Dean of the School of Journalism and Mass Communication Paul Voakes responds to a question during a press conference this afternoon in the UMC. The press conference was assembled to announce changes affecting CU's School of Journalism and Mass Communication. (CU Independent/Lee Pruitt)
Editor’s note: This document details the close of the journalism program at CU-Boulder. Full story.
News release from CU university relations:
CU-BOULDER COMMITTEE TO STUDY FUTURE OF
JOURNALISM COURSE AND DEGREE OFFERINGS
The University of Colorado at Boulder today announced the formation of an exploratory committee to consider the structure and organization of a new interdisciplinary academic program of information and communication technology.
“We want to strategically realign resources and strengths currently existing on the CU-Boulder campus to ensure that course and degree offerings meet the needs of students, the labor market, our campus mission and the communications needs of a rapidly changing global society,” said Chancellor Philip P. DiStefano. “News and communications transmission as well as the role of the press and journalism in a democratic society are changing at a tremendous pace. We must change with it.”
The creation of an exploratory committee will help to maximize the opportunity to form a new academic unit that will draw on existing strengths to prepare students for an ever-changing communications and media marketplace. The committee will forward recommendations to the provost by the end of the fall semester.
At the same time, the Academic Review and Planning Advisory Committee, or ARPAC, will initiate the process of program discontinuance of the School of Journalism and Mass Communication for strategic and budgetary realignment.
“In order to create a new program, we need to go through the formal process of evaluating how the School of Journalism and Mass Communication will change,” said Interim Provost Russell Moore. “Changes to any academic program with tenured faculty must follow the Regent Policy on Program Discontinuance.”
Earlier today, DiStefano met with journalism Dean Paul Voakes and Interim Provost Russell Moore met with faculty from the School of Journalism and Mass Communication to explain the vision for a new program of information and communication technology.
The vision has been discussed on the CU-Boulder campus for several years and has been adopted in varying forms at peer universities.
“Many of our peer universities have already responded to the challenges of the networked Information Age in different ways,” Moore said. “More than 30 schools and colleges have been created across the nation to respond to the changing media and communications digital landscape including UC-Berkeley, Washington, Rutgers, Cornell, Carnegie Mellon, Michigan and Wisconsin.”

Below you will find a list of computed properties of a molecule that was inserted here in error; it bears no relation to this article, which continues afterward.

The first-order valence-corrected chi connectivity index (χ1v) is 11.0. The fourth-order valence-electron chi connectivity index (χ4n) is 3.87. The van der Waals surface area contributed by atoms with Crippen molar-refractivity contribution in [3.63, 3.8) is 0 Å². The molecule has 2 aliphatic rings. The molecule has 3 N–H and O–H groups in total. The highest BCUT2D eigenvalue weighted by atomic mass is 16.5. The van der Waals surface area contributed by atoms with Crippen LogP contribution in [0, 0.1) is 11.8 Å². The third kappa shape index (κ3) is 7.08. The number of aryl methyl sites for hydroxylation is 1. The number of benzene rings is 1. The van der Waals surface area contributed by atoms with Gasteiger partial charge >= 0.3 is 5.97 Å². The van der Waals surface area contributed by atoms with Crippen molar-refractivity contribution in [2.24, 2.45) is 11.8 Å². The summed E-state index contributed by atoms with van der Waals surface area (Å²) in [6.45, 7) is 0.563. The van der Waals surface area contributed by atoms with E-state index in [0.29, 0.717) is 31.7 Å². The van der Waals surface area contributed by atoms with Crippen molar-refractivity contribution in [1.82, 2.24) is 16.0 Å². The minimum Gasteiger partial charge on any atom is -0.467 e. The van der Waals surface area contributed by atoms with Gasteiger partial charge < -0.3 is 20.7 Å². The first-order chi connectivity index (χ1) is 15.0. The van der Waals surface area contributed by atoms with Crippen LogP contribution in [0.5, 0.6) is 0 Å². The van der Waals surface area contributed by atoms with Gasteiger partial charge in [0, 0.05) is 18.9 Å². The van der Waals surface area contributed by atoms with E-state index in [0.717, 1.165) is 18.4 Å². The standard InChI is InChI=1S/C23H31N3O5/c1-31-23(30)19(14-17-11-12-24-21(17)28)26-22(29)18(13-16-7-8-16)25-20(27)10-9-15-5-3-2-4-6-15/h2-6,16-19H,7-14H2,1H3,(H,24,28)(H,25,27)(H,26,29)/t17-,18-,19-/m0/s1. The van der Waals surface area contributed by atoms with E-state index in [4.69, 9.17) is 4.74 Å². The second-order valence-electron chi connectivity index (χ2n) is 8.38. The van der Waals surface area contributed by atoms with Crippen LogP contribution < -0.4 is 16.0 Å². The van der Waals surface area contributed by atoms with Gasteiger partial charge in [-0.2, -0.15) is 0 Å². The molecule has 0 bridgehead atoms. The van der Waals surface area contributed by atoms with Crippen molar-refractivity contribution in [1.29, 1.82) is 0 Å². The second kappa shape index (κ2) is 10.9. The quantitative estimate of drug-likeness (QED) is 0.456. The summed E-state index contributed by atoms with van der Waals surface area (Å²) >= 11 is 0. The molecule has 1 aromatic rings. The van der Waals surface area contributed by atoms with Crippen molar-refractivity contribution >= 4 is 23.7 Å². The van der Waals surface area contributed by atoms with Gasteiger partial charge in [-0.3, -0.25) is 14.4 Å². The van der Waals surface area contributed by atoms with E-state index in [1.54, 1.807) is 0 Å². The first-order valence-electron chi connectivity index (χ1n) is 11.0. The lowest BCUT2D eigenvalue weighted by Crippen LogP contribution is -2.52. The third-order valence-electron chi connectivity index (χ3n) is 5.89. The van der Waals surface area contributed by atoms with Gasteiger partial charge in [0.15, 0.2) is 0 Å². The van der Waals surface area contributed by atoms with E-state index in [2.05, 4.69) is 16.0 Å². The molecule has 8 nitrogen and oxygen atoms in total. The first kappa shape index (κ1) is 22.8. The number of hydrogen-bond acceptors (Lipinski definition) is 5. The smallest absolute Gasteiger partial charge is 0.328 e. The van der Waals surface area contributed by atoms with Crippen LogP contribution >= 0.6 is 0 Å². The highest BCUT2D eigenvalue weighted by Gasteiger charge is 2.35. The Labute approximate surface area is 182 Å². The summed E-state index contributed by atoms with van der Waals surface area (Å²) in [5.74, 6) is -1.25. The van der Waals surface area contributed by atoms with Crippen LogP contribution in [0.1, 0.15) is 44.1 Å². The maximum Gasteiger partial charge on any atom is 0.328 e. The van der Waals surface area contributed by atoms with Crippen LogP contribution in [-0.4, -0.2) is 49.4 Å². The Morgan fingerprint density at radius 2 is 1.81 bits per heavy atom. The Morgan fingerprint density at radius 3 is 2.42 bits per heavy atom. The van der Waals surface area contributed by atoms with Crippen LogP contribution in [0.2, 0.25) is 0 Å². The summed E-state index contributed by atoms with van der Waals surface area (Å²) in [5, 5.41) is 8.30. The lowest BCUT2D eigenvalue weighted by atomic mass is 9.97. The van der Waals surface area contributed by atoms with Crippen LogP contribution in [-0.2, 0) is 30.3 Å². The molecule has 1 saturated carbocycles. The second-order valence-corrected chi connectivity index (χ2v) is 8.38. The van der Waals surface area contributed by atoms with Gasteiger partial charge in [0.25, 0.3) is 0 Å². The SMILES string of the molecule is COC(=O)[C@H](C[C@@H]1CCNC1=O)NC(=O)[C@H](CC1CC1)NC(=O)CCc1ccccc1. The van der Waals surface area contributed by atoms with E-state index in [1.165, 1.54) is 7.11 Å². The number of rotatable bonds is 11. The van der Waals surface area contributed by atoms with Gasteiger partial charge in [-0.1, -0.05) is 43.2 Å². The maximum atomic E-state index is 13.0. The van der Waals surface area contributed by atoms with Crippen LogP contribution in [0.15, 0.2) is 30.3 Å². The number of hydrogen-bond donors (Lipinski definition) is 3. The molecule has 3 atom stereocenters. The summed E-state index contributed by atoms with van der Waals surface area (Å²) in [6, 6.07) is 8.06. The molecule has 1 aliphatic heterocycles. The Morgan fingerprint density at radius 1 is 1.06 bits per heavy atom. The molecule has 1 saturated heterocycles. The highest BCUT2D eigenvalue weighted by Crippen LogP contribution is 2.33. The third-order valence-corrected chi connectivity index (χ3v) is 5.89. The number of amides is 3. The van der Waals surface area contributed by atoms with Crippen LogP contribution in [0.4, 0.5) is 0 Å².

In 2009, the College of Information Task Force was charged with examining a new educational model and presented their report to Interim Provost Stein Sture on April 15 of this year. The task force report made several recommendations but did not address the future of the School of Journalism and Mass Communication.
After the program discontinuance process is initiated on Sept. 1, a report from ARPAC’s program discontinuance committee will be due to the provost within 60 days. The provost will review the report and make his recommendations to the chancellor 30 days later. Both the exploratory committee’s recommendation and the ARPAC report will be considered by the chancellor for a decision and recommendation to the Board of Regents sometime in early 2011.
In September, ARPAC will host open forums for faculty and students who have questions about the program discontinuance process. Open forums for faculty will be Tuesday, Sept. 7, and Wednesday, Sept. 8, from noon to 1:30 p.m. in University Memorial Center room 235. Open forums for School of Journalism and Mass Communication students will be held Tuesday, Sept. 14, from 3 to 5 p.m. and Wednesday, Sept. 15, from noon to 2 p.m. in UMC room 235.
Regardless of the outcome of the two committees, all undergraduate and graduate students who have been admitted to the school will be able to complete their degrees.
“The schools and colleges attracting excellent students, and preparing them for the new media and networked Information Age environment, are schools that while acknowledging the critical role the press and journalism have played in our democracy, approach information and communication technology broadly and comprehensively,” DiStefano said. “This visionary work is consistent with who we are as Colorado’s flagship university. This action lives up to the promise of our Flagship 2030 Strategic Plan to give students the tools for success in their careers.”
Find the full story here.
- J-School might converge
- Journalism faculty responds to Campus Press controversy
- New life for journalism?
- ATLAS' certificate programs offer technology know-how to students
- Technology changing curriculum